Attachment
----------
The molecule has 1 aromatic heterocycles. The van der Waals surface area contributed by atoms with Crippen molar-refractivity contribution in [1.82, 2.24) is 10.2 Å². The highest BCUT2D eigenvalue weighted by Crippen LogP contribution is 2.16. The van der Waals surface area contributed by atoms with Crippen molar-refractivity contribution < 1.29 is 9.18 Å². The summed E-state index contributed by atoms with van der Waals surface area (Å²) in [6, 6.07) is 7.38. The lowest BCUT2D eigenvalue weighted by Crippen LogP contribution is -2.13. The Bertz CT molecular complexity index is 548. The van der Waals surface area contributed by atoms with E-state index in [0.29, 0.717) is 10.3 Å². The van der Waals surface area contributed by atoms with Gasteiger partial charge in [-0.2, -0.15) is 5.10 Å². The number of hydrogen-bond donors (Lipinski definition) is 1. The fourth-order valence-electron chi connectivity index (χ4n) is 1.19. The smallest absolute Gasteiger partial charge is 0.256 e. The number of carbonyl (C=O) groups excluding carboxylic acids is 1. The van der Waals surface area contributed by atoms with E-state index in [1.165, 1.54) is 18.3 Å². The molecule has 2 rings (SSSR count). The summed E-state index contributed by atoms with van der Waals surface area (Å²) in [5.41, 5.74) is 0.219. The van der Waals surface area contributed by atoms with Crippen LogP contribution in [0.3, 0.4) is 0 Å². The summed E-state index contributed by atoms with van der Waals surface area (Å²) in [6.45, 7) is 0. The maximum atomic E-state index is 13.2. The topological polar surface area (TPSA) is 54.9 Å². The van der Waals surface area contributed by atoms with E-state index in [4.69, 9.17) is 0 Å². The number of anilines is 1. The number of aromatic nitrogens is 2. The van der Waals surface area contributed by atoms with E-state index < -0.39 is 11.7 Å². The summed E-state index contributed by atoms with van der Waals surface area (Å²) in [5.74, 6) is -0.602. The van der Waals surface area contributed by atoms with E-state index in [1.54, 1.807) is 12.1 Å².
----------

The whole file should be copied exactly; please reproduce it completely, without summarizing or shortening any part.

The molecule has 1 aromatic heterocycles. The van der Waals surface area contributed by atoms with Crippen molar-refractivity contribution in [1.82, 2.24) is 10.2 Å². The highest BCUT2D eigenvalue weighted by Crippen LogP contribution is 2.16. The van der Waals surface area contributed by atoms with Crippen molar-refractivity contribution < 1.29 is 9.18 Å². The summed E-state index contributed by atoms with van der Waals surface area (Å²) in [6, 6.07) is 7.38. The lowest BCUT2D eigenvalue weighted by Crippen LogP contribution is -2.13. The Bertz CT molecular complexity index is 548. The van der Waals surface area contributed by atoms with E-state index in [0.29, 0.717) is 10.3 Å². The van der Waals surface area contributed by atoms with Gasteiger partial charge in [-0.2, -0.15) is 5.10 Å². The number of hydrogen-bond donors (Lipinski definition) is 1. The fourth-order valence-electron chi connectivity index (χ4n) is 1.19. The smallest absolute Gasteiger partial charge is 0.256 e. The number of carbonyl (C=O) groups excluding carboxylic acids is 1. The van der Waals surface area contributed by atoms with E-state index in [1.165, 1.54) is 18.3 Å². The molecule has 2 rings (SSSR count). The summed E-state index contributed by atoms with van der Waals surface area (Å²) in [5.41, 5.74) is 0.219. The van der Waals surface area contributed by atoms with Crippen LogP contribution in [0.3, 0.4) is 0 Å². The summed E-state index contributed by atoms with van der Waals surface area (Å²) in [6.45, 7) is 0. The maximum atomic E-state index is 13.2. The topological polar surface area (TPSA) is 54.9 Å². The van der Waals surface area contributed by atoms with E-state index in [4.69, 9.17) is 0 Å². The number of anilines is 1. The number of aromatic nitrogens is 2. The van der Waals surface area contributed by atoms with E-state index < -0.39 is 11.7 Å². The summed E-state index contributed by atoms with van der Waals surface area (Å²) in [5.74, 6) is -0.602. The van der Waals surface area contributed by atoms with E-state index in [1.54, 1.807) is 12.1 Å².